SUMRALL – With one of the problems facing Sumrall Elementary School being overcrowding, many other concerns hinder teachers and students each day.
Karen Loftin, a fifth-grade teacher, stuffs a steel wool sponge in a hole in her wall to keep rats from entering the building. She said she is sometimes reluctant to turn on her air conditioning because of the unit’s noise. Instead, students sit underneath a couple of old brown ceiling fans. “I would like to have better up-to-date classrooms,” she said.
Ramona Brumfield, a third-grade teacher, said the mold and mildew affects the children in her building, which is nearly 100 years old. She said she caught a glimpse of what was really in the air last Christmas. “I had left a bag hanging on the wall over the holiday,” Brumfield said. “When I came back, the bag was completely black.”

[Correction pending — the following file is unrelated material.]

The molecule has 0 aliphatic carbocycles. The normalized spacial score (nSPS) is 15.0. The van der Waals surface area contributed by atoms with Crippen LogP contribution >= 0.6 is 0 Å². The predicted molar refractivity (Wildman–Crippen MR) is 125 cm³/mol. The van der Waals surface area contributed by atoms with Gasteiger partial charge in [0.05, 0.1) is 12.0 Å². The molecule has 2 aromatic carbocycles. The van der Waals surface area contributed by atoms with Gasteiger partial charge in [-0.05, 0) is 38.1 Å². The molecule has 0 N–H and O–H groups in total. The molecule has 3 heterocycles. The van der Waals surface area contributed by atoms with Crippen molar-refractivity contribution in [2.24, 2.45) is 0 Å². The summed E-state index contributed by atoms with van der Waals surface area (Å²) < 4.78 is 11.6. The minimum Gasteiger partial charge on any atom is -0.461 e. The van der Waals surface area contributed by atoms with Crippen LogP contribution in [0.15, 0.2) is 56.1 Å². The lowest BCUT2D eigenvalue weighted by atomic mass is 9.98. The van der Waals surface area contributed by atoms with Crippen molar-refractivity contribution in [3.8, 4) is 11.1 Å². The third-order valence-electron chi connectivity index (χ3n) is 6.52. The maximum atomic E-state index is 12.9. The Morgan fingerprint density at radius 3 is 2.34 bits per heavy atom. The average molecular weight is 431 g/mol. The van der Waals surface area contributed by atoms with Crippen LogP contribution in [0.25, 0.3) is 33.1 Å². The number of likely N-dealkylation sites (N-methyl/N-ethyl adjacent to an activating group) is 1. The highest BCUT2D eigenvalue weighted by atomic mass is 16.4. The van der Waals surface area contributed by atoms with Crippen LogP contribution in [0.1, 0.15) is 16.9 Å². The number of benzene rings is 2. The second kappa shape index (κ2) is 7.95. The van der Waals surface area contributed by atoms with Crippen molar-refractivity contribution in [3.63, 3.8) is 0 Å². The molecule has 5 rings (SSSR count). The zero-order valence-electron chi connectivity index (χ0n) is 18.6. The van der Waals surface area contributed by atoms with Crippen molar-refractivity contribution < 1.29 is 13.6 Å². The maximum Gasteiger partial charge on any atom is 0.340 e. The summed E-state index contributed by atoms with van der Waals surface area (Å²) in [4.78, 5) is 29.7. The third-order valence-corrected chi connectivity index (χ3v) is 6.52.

Brumfield’s problem isn’t just the mold, her classroom floor sinks. “It’s been jacked up twice,” she said.
At Sumrall High School, students place their backpacks outside in the hallway to allow for extra classroom space. “One of our problems is that we have teachers having to move from class to class because they don’t have a room,” said Diane Holland, an eighth-grade science teacher. “This lab is over 40 years old. I have electrical wires and water lines under each lab table together, she said.
Amanda Mauldin, an occupational diploma instructor, holds her classes in one of the school’s temporary trailers. “This is almost a fire hazard. I can’t even walk to the back of the class to answer questions,” she said as she showed how small her classroom space is.